The importance of countries to support their own national pharmacovigilance cannot be understated: citizens may have unique ethnicities, traditions, and diets influencing reaction to medication; alternate brands of therapy may be imported or manufactured and differ in ingredients or production processes; ADRs and toxicities associated with traditional and herbal remedies also need to be monitored. The objective of this study is to inventory national pharmacovigilance systems in place in the Middle East region.

The Uppsala Monitoring Center Assessment of Country Pharmacovigilance Situation (February 2008) was adapted and translated into Arabic. Survey domains pertain to general program overview; information technology support; suspected ADR reporting and subsequent data use; pharmacovigilance activity and advocacy. A comprehensive search was conducted to determine the existence of a governing body responsible for medication safety in 13 Arabic speaking Middle Eastern countries. Surveys were emailed to the head of the identified centres, with follow-up messages and telephone calls subsequently made as necessary.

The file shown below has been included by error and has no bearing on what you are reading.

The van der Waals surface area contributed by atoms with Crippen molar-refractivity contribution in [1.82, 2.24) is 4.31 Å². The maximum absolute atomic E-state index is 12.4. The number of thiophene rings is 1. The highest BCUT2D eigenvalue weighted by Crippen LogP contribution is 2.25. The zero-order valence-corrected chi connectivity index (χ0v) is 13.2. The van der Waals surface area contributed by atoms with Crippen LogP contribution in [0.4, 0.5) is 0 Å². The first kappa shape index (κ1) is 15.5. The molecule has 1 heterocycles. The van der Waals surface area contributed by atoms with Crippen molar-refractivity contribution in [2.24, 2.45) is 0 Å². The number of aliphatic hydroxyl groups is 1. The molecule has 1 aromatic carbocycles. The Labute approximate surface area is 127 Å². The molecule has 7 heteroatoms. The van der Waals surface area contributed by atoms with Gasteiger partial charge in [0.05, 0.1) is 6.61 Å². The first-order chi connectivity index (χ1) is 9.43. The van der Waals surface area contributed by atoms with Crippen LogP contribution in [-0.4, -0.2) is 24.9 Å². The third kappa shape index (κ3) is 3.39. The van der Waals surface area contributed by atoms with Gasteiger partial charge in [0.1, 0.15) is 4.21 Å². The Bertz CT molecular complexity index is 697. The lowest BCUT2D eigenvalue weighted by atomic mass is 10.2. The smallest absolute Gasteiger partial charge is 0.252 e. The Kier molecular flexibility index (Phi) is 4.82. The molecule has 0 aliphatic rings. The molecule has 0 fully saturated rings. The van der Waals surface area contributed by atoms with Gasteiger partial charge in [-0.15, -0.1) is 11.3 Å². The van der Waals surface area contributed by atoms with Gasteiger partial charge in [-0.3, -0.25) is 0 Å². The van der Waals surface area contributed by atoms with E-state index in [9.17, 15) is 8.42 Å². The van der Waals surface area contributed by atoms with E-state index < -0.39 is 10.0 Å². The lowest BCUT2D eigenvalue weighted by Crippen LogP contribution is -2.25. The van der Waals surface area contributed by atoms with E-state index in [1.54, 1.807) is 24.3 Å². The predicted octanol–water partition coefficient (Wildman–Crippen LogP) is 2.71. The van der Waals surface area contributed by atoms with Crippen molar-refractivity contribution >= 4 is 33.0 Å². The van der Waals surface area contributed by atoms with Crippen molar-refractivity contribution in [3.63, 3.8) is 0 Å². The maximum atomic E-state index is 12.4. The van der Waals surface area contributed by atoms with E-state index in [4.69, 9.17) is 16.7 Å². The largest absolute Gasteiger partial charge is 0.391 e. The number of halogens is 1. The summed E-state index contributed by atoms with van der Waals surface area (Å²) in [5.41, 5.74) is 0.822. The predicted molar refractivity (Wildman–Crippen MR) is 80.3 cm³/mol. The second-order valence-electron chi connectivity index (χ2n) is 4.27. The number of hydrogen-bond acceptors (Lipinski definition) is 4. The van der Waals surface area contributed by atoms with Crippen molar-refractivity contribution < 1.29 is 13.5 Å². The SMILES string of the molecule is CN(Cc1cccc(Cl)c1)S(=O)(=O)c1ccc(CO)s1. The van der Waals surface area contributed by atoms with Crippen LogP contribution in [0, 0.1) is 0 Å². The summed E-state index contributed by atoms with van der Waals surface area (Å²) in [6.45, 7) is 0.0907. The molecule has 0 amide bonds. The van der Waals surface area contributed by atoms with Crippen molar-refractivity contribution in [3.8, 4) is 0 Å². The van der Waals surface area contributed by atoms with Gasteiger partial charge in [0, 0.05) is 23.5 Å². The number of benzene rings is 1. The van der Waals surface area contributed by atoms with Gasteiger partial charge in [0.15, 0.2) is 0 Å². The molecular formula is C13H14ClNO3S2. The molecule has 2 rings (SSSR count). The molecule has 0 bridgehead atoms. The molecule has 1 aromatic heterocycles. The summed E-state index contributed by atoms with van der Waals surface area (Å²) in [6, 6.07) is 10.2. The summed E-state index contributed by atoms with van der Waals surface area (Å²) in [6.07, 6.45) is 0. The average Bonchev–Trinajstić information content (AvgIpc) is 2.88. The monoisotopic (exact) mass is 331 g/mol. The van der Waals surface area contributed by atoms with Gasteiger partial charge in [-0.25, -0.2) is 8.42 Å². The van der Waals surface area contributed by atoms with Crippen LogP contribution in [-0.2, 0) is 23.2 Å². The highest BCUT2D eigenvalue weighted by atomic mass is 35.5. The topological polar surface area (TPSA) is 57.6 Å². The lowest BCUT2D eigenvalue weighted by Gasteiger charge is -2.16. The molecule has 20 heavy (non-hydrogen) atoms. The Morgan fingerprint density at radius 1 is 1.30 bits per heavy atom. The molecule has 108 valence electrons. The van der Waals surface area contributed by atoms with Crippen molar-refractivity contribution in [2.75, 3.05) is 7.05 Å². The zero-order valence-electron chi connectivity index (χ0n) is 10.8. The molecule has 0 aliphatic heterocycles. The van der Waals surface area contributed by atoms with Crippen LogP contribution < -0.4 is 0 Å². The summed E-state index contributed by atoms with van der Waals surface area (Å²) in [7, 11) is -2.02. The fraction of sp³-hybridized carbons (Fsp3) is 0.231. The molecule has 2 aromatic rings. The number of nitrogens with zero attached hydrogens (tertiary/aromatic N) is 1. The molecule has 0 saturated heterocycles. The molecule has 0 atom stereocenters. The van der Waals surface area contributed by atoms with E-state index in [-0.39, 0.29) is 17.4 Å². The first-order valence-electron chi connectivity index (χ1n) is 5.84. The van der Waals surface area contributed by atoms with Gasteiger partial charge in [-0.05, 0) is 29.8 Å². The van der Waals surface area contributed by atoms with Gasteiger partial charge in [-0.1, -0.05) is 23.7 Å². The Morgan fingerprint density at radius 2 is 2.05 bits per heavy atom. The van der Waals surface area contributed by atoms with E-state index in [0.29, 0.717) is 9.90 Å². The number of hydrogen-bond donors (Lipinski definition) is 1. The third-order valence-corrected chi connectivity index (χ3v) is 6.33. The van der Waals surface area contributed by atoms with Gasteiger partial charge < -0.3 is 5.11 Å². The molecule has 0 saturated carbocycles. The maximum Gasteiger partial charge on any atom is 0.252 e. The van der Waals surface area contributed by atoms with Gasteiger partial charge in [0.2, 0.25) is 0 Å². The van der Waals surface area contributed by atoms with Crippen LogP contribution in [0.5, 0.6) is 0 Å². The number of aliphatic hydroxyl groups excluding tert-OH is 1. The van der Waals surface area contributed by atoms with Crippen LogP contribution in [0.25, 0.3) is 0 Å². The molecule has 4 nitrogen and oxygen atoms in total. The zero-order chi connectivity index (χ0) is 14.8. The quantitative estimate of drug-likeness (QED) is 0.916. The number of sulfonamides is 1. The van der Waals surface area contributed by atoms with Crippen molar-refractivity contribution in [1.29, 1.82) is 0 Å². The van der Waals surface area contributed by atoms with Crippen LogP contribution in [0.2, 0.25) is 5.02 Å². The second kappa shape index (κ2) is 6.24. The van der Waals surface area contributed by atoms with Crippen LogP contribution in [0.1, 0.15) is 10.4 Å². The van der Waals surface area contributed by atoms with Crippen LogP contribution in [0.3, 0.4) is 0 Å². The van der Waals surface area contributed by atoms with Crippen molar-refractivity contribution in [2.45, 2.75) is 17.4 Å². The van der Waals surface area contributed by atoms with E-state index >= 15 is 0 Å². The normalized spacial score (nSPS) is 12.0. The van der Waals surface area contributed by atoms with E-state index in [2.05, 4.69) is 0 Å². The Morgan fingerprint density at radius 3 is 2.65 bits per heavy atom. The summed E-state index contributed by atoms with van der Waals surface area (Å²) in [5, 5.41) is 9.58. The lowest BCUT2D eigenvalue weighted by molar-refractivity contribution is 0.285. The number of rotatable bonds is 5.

Data for 10 countries was obtained: representatives from two countries did not respond (Lebanon, Syria). Six described formal national pharmacovigilance programs (Egypt, Iraq, Jordan, Oman, Saudi Arabia, and the UAE), while five (Bahrain, Kuwait, Palestine, Qatar, Yemen) reported no active program or designated center. All active programs were recently formed (< 5 years). The majority (83%) are government funded and two (33%) receive suspected ADR reports and offer drug information services. Most (83%) welcomed reports from a wide variety of health professionals, as well as from the public. Sixty-seven percent facilitated submission to the centre by email, but none directly through a web-based platform. All used the information for drug regulatory purposes but only 2 (33%) reported dissemination of safety information to the public.

This is the first comprehensive review of the status of pharmacovigilance in the Middle East. While a number of countries participate in suspected ADR reporting activities, an estimated population of 30–50 million is without formal domestic programs. Technology must be exploited to ease spontaneous reporting and subsequent data management. Existing mechanisms for regional collaboration should be advanced so experience from model programs can be shared.


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